Patricia Spencer, assistant professor of writing, is the adviser for HEARD. She also teaches a proposal and grant writing course, in which teams of students work with a community partner to develop a grant proposal requesting funds for a specific program or project of the organization. This semester, one team was assigned to HEARD and developed a proposal requesting $20,000 along with institutional support to continue creative arts programming at MacCormick.
Spencer said the student energy and support for HEARD’s creative arts programming encouraged her to assign the group’s current need for funds as a project in her writing course. She said it allowed students to work on a real problem that has the potential to make a big difference.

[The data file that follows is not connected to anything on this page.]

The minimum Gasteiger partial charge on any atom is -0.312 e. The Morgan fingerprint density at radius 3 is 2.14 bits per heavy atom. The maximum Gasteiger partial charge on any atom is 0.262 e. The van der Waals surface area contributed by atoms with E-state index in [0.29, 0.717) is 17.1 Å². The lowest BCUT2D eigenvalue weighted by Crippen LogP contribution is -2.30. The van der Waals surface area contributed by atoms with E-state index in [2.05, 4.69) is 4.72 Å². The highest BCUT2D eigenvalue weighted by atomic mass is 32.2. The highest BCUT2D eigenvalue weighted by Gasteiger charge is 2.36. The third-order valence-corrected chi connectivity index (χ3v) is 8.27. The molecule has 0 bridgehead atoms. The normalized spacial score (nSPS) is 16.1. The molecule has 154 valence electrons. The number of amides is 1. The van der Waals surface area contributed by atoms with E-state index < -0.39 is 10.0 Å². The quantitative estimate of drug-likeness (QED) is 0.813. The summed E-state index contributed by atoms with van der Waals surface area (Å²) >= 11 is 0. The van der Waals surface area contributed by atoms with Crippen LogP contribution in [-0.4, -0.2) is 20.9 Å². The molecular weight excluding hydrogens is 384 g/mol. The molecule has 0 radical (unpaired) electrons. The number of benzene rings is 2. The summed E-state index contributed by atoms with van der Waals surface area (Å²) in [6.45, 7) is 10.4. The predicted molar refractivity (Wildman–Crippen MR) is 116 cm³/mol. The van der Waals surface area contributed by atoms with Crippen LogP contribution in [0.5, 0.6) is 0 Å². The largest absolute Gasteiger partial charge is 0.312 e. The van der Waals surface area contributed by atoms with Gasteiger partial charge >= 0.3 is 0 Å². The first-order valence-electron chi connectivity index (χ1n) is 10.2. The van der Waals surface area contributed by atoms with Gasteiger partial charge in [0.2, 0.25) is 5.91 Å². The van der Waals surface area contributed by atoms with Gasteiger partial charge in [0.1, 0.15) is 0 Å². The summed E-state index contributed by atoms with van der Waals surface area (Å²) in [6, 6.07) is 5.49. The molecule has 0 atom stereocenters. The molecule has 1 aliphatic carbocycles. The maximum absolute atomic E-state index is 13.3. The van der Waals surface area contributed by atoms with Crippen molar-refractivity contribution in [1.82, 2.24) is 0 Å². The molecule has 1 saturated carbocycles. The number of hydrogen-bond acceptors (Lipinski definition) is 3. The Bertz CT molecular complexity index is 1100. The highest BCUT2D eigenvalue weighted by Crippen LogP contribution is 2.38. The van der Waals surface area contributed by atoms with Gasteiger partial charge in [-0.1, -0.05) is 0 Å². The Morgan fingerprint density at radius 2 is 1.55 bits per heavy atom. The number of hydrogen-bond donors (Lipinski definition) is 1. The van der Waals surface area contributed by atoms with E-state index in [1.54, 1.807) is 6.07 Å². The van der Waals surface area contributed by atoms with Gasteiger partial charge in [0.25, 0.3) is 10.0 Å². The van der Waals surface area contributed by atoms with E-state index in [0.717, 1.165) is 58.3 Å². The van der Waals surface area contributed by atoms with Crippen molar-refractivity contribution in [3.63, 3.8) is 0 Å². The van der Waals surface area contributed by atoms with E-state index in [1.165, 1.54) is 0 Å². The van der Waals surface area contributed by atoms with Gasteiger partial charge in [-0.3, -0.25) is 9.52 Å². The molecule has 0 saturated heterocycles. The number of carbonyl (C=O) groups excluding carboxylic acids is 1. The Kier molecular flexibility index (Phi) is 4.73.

“They’re trying to solve a problem and also meet an opportunity,” she said. “If you think about it, that is the core of what IC 20/20 is about. It’s interdisciplinary conversations built around real-world problem solving.”
Senior Shayna Dunitz, a member of the team assigned to work with HEARD this semester, said she was attracted to this project because of the service learning aspect. This, she said, was also a strategy the team used to solicit funds.
“We knew we’d get a lot more support being able to link it with IC 20/20 and integrated curriculum and interdisciplinary and service learning and the Office of Civic Engagement,” she said.
The proposal itself suggests creating a yearlong course for the 2014-2015 academic year. Each block, a professor with a given expertise in creative arts would teach students enrolled in the class. This would rotate throughout the academic year, giving students the opportunity to learn from four professors from different creative arts backgrounds.